(Which I wrote for Game Geek 13)
I remember when the 3.0 version of the d20 System hit the streets. I had been RPGing since the late 70s, and had only reluctantly moved from 1E to 2E circa 1990. Even then, I only made the change because the group of gamers that took me in when I was transferred to Hawaii was already playing 2E. For me, a good group of gamers was more important than the system. After leaving the military, I returned to Houston and picked up gaming with old friends who’d not left town. By this time, they’d all moved to 2E as well, so that’s what we kept playing.
I kept up with the Internet buzz about 3E. Not much of what I read seemed to merit investing time and money in the new system. For example, one of the supposed major improvements was replacing THAC0 with BAB. This really isn’t an improvement, however; it’s more like clever sleight of hand. BAB is just THAC0 with the math changed from subtraction to addition. I’d been using THAC0 as BAB since the mid 80s while playing 1E at Fort Bragg. More importantly, no one in my gaming group seemed interested in 3E, so why bother? The group, after all, is the thing; the game is secondary.
Then Fred decided to check out 3E. He bought the PH and fell in love. We were close to finishing up a 2E campaign, and Fred announced he wanted to run 3E. He insisted we’d all love it as much as he did. So, we made up PCs and went adventuring in a certain sunless citadel. We had fun, not really because 3E represented such a major improvement in game design, but rather because we were still that same group of friends gaming together just like we’d been doing since the late 70s.
That original gaming group is gone. In fact, I’m the only one left. Fred passed away. Others moved. The fundamental rule for me, however, hasn’t changed: The group is what’s important. I’d rather play a bad game system with people I like than a great game system with people I don’t care for.
I still try to keep up with gaming news. My reaction to 4E mirrors my initial reaction to 3E: Why bother? No one in my current group plays 4E, nor do they express any desire to. 3E’s flaws aren’t what persuaded me to eventually make the move to Pathfinder. It stands to reason those same flaws aren’t going to push me toward 4E either. After all, a game system’s flaws tend to be overwhelmingly matters of taste rather than matters of fact.
One of Pathfinder‘s widely maligned flaws is that the system did nothing to get rid of the dreaded Christmas Tree Effect. The gist of the CTE is that as PCs advance in level their equipment becomes more important than the PCs’ respective character classes. CTE critics often make three related claims:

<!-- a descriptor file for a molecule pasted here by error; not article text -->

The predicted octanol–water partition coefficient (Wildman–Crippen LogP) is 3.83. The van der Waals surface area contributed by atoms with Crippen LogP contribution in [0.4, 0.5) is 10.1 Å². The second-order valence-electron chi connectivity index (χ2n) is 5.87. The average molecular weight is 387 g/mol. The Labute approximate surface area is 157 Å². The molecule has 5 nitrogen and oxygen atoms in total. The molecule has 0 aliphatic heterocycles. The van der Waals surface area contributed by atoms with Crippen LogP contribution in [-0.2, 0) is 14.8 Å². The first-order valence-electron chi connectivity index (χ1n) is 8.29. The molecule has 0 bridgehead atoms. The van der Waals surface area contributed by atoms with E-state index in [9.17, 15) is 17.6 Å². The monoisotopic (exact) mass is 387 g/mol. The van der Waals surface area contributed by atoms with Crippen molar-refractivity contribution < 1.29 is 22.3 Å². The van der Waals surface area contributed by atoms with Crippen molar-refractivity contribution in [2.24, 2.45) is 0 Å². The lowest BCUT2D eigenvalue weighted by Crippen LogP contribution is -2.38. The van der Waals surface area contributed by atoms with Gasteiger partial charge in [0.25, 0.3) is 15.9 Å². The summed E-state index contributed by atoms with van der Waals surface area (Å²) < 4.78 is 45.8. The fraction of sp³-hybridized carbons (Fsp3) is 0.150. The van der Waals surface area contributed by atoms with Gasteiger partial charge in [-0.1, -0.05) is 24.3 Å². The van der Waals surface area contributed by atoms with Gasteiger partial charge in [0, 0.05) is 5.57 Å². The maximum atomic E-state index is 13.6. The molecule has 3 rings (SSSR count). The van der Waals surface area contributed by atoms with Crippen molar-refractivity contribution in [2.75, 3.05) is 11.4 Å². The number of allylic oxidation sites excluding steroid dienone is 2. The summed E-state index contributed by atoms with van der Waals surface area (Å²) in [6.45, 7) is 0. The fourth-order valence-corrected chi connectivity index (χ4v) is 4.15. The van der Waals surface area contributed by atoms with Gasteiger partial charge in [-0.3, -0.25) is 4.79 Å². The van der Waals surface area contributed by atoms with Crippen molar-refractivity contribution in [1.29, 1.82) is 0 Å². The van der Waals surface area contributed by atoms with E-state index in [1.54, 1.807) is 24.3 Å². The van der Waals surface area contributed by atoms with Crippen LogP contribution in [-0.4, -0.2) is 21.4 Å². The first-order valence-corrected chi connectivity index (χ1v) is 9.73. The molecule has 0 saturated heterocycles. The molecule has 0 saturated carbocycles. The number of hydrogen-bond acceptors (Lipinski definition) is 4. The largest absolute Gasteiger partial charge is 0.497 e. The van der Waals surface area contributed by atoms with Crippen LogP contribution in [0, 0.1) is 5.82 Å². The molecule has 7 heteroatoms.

(1) Without “level appropriate” equipment, encounters become too difficult. Attack bonuses, armor classes, saving throws, et cetera, can’t compete with more powerful creatures and effects.
(2) Without “level appropriate” equipment, the game skews even more heavily in favor of spellcasters, especially whichever one the objector feels is already the most powerful.
(3) Because of these first two claims, one cannot run a low-magic game with Pathfinder (or 3.0E or 3.5E) without a major rewrite of the rules.
Whenever I read these sorts of claims, I feel as if I’ve been stuck in some strange alternate universe where the games I play in aren’t what the game is really like. I’ve run low-magic without major rules rewrites. So have, I surmise, others. In the interest of helping gamers who might want to give low-magic gaming a try, here’re my helpful suggestions.
Replace Gear with Action Points
According to the “no low-magic” crowd, the Big Six magic items are hard-wired into the game system. Take them out, and the system falls apart, PCs die like mayflies, dogs and cats cohabitat, et cetera. The Big Six magic items are weapons, armors/shields, rings of protection, cloaks of resistance, amulets of natural armor, and ability-score boosters
The effects of these items can be replaced by Action Points. I use an Action Point system for my current low-magic campaign, and it works like a charm. (This system is described in my Rewarding Roleplaying PDF available at DriveThruRPG and at Paizo.com.) Here’s a quick and free system.
Each PC gets six Action Points per game session. A single Action Point can be spent as an immediate action even when flat-footed to gain one of the following for the duration of an encounter:
* A +1 enhancement bonus to weapon attack and damage rolls for every four character levels. This enhancement bonus counts as magic for purposes of overcoming DR.
* A +1 enhancement bonus to AC for every four character levels.
* A +1 deflection bonus to AC for every four character levels.
* A +1 resistance bonus to saving throws for every four character levels.
* A +2 enhancement bonus to one ability score for every five character levels.
The minimum bonus is +1, except for ability score bonuses, in which case the minimum bonus is +2. Using this down-and-dirty system, a PC can gain some pretty nice bonuses from round-to-round, gradually increasing in power in desired ways during the course of an encounter.
Also Do What I Do
Remember at the beginning of this article? How it seemed like I was just blathering about why I changed from one system to another? Well, there was a point to that blather, namely this: The group — not the game system — is what’s important.
So many problems with gaming groups could be avoided if people would remember that the highest purpose of any game is to have fun with friends. Everyone in a gaming group should play the game in such a way as to maximize everyone else’s fun. What that fun looks like will vary from group to group, and that’s okay.
How does this relate to low-magic gaming? Simple. If everyone agrees that abandoning most or all of the Big Six, for example, will be fun, and that the group will work together to make the game work, what more is needed? This is true no matter what the game system or style of play.